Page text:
For $35 dollars, we get ski pants and gloves but their jackets are ugly and I hold out for something that I can wear off the slopes as well. We take a Bolt (10 Gel, about $4 for the 20-minute drive) to East Point Mall where we find jackets and winter boots for peanuts. And that is the only positive aspect of that mall especially when I realize that all the stores there have branches on Rustaveli Avenue near our apartment!
Gudauri sits on a south-facing plateau, perpetually bathed in sun, in the Caucasus Mountains. The town is divided in 2 parts, old and new; new being the cluster of condos and hotels that has sprouted around the main gondola. It is entirely possible to stay down valley or at hotels and developments along the road in, but why bother when you can ski in/out of your lodging and walk no more than 5 minutes to a variety of bars, restaurants, shops and spas. The resort itself (2196m/7205 ft.) lacks charm but the surrounding mountains and views are stupendous.
Our spacious, fully-equipped studio is bright and comfortable and comes with an extremely convenient ski locker on the ground floor. Equipment rental is about 11 euros/day and the lift ticket is a mere 15 euros/day.
There is just one small problem, there isn’t much snow! The bottom half of the mountain Is rocky but fortunately, the top (3279 m/10,757 ft.) is fine and all the lifts are open. Over our two-week stay, we get a few inches of fresh powder here and there, and the quality of the snow is fantastic. The runs are blissful for beginners and intermediate skiers and they are empty! Weekends get a little more crowded, but not much. The gondolas and lifts are brand new. Some chair lifts even have an optional, transparent shield that you can pull down for extra protection on windy or cold days.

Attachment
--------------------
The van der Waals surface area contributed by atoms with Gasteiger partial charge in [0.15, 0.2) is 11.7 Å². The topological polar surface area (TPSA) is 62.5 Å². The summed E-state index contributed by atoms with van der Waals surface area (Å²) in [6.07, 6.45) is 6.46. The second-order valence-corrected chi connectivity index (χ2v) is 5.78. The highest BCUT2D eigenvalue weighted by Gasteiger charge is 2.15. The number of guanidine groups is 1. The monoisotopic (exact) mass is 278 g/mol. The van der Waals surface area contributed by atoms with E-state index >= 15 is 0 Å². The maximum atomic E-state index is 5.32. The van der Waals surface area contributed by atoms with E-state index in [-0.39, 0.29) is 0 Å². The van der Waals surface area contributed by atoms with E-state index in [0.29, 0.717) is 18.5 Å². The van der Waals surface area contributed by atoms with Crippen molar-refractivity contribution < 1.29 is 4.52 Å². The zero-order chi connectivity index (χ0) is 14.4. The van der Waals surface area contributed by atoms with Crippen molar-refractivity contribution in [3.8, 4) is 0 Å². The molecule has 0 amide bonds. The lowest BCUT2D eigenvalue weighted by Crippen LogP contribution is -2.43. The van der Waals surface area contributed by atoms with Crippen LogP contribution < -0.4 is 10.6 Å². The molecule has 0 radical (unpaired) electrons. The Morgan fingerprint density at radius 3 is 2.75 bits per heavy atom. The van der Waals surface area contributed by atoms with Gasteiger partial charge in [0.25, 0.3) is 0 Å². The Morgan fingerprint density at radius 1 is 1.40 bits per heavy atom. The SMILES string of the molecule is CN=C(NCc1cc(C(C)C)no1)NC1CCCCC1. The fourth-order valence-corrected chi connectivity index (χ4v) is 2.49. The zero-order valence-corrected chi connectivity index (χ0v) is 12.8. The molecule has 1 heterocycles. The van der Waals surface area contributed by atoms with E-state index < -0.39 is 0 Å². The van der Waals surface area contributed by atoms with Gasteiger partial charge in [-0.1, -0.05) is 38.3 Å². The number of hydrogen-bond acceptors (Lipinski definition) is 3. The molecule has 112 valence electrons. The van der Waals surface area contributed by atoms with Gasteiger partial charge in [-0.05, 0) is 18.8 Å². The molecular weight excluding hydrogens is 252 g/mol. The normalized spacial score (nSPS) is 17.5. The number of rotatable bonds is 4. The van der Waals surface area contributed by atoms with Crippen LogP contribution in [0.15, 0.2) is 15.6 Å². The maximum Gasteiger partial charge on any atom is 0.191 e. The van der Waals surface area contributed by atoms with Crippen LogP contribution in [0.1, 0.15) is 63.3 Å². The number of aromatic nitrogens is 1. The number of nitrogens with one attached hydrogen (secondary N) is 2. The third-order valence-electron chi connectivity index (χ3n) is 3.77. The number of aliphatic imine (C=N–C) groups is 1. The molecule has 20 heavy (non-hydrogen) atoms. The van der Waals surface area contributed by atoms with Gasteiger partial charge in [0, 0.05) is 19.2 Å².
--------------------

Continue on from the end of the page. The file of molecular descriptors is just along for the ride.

Tip: Bring basic first aid items as (for the moment) there is no pharmacy (or doctor) in New Gudauri. Medics and ambulances are on standby at all times, but for non-emergencies, you’ll need to taxi or Bolt down the mountain.
There are some black runs and heliskiing options for expert skiers and paragliding is also hugely popular. For 4 euros roundtrip, non-skiers are welcome to ride the gondola up and hang out at the restaurants and bars on the mountain. Though infrastructure is rudimentary at the top (only a couple of outhouses) and food outlets are pretty basic structures, there are tables, chairs, loungers, beanbags and the most incredible vibe. People are dancing in their boots, waiters are extremely friendly, food is good and the sun shines endlessly.
There are plenty of good restaurants in the resort and they are so reasonable, we eat out every night. One night after dinner, we wander into a bar/restaurant called The Drunken Cherry. What a find! There is a Georgian woman belting out, Adele, Amy Winehouse, Janis Joplin, you name it, interspersed with a DJ mixing everything from rock to disco and hip-hop. There are families with kids, young adults and older people like us. Bartenders and waiters dance as they mix and serve, and everyone is just having a fantastic time.
After two weeks in Gudauri, it’s time to leave, but we are already planning to come back next winter, relishing the thought of how great the skiing will be with more snow.
Dragging our feet, we head back to Tbilisi for a couple of nights before flying out, We’ve spent a month in Georgia and only visited two places. There is so much more to discover the next time around. Can’t wait!